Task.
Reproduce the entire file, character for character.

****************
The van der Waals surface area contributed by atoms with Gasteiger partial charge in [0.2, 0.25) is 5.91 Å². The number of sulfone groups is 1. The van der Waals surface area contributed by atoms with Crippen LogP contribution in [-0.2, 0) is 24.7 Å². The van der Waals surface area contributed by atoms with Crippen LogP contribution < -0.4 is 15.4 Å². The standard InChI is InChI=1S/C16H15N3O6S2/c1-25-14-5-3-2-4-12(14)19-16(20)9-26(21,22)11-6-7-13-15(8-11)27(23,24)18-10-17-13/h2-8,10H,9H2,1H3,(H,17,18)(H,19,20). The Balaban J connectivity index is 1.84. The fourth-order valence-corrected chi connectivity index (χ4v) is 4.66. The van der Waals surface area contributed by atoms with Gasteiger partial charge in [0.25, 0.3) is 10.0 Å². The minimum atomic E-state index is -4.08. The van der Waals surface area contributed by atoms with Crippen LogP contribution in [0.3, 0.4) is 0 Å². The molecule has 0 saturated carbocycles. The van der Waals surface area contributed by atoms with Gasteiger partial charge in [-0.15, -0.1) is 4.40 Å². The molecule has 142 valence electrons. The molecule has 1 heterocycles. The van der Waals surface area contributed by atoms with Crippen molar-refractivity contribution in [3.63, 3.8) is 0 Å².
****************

The van der Waals surface area contributed by atoms with Gasteiger partial charge in [0.2, 0.25) is 5.91 Å². The number of sulfone groups is 1. The van der Waals surface area contributed by atoms with Crippen LogP contribution in [-0.2, 0) is 24.7 Å². The van der Waals surface area contributed by atoms with Crippen LogP contribution < -0.4 is 15.4 Å². The standard InChI is InChI=1S/C16H15N3O6S2/c1-25-14-5-3-2-4-12(14)19-16(20)9-26(21,22)11-6-7-13-15(8-11)27(23,24)18-10-17-13/h2-8,10H,9H2,1H3,(H,17,18)(H,19,20). The Balaban J connectivity index is 1.84. The fourth-order valence-corrected chi connectivity index (χ4v) is 4.66. The van der Waals surface area contributed by atoms with Gasteiger partial charge in [0.25, 0.3) is 10.0 Å². The minimum atomic E-state index is -4.08. The van der Waals surface area contributed by atoms with Crippen LogP contribution in [0.3, 0.4) is 0 Å². The molecule has 0 saturated carbocycles. The van der Waals surface area contributed by atoms with Gasteiger partial charge in [-0.15, -0.1) is 4.40 Å². The molecule has 142 valence electrons. The molecule has 1 heterocycles. The van der Waals surface area contributed by atoms with Crippen molar-refractivity contribution in [3.63, 3.8) is 0 Å².